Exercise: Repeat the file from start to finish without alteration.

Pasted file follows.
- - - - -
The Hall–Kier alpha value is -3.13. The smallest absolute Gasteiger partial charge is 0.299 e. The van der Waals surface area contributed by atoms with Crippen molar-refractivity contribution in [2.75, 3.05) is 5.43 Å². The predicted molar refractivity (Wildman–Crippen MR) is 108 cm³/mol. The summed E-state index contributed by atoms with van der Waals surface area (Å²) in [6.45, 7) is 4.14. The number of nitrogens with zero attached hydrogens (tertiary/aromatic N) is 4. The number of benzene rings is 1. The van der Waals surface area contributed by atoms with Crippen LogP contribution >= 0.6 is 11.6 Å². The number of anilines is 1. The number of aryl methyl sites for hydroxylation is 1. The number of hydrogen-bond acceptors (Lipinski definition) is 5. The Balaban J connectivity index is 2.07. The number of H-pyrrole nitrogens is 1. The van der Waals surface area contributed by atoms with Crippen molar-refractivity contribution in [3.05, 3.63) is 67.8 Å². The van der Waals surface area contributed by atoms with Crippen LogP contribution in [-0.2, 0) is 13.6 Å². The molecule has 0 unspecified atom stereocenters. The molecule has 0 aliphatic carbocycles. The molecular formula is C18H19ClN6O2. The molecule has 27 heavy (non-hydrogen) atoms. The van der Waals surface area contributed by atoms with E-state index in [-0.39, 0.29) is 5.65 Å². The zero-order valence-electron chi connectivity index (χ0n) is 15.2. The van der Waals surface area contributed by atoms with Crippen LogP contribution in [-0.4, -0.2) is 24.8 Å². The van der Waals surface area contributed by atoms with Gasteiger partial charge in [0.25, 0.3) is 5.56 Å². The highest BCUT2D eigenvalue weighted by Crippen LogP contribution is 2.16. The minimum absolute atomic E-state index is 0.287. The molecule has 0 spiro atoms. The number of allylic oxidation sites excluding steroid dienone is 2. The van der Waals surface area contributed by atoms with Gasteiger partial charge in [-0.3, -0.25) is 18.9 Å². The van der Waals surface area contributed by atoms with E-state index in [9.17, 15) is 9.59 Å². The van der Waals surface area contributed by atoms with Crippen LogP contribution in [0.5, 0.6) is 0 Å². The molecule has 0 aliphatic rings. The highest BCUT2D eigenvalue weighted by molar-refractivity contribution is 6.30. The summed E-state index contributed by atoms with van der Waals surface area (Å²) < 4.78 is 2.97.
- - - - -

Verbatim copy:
The Hall–Kier alpha value is -3.13. The smallest absolute Gasteiger partial charge is 0.299 e. The van der Waals surface area contributed by atoms with Crippen molar-refractivity contribution in [2.75, 3.05) is 5.43 Å². The predicted molar refractivity (Wildman–Crippen MR) is 108 cm³/mol. The summed E-state index contributed by atoms with van der Waals surface area (Å²) in [6.45, 7) is 4.14. The number of nitrogens with zero attached hydrogens (tertiary/aromatic N) is 4. The number of benzene rings is 1. The van der Waals surface area contributed by atoms with Crippen LogP contribution >= 0.6 is 11.6 Å². The number of anilines is 1. The number of aryl methyl sites for hydroxylation is 1. The number of hydrogen-bond acceptors (Lipinski definition) is 5. The Balaban J connectivity index is 2.07. The number of H-pyrrole nitrogens is 1. The van der Waals surface area contributed by atoms with Crippen molar-refractivity contribution in [3.05, 3.63) is 67.8 Å². The van der Waals surface area contributed by atoms with Crippen LogP contribution in [-0.2, 0) is 13.6 Å². The molecule has 0 unspecified atom stereocenters. The molecule has 0 aliphatic carbocycles. The molecular formula is C18H19ClN6O2. The molecule has 27 heavy (non-hydrogen) atoms. The van der Waals surface area contributed by atoms with E-state index in [-0.39, 0.29) is 5.65 Å². The zero-order valence-electron chi connectivity index (χ0n) is 15.2. The van der Waals surface area contributed by atoms with Crippen LogP contribution in [-0.4, -0.2) is 24.8 Å². The van der Waals surface area contributed by atoms with Gasteiger partial charge in [0.25, 0.3) is 5.56 Å². The highest BCUT2D eigenvalue weighted by Crippen LogP contribution is 2.16. The minimum absolute atomic E-state index is 0.287. The molecule has 0 spiro atoms. The number of allylic oxidation sites excluding steroid dienone is 2. The van der Waals surface area contributed by atoms with Gasteiger partial charge in [-0.3, -0.25) is 18.9 Å². The van der Waals surface area contributed by atoms with E-state index in [9.17, 15) is 9.59 Å². The van der Waals surface area contributed by atoms with Crippen LogP contribution in [0.5, 0.6) is 0 Å². The molecule has 0 aliphatic rings. The highest BCUT2D eigenvalue weighted by molar-refractivity contribution is 6.30. The summed E-state index contributed by atoms with van der Waals surface area (Å²) < 4.78 is 2.97.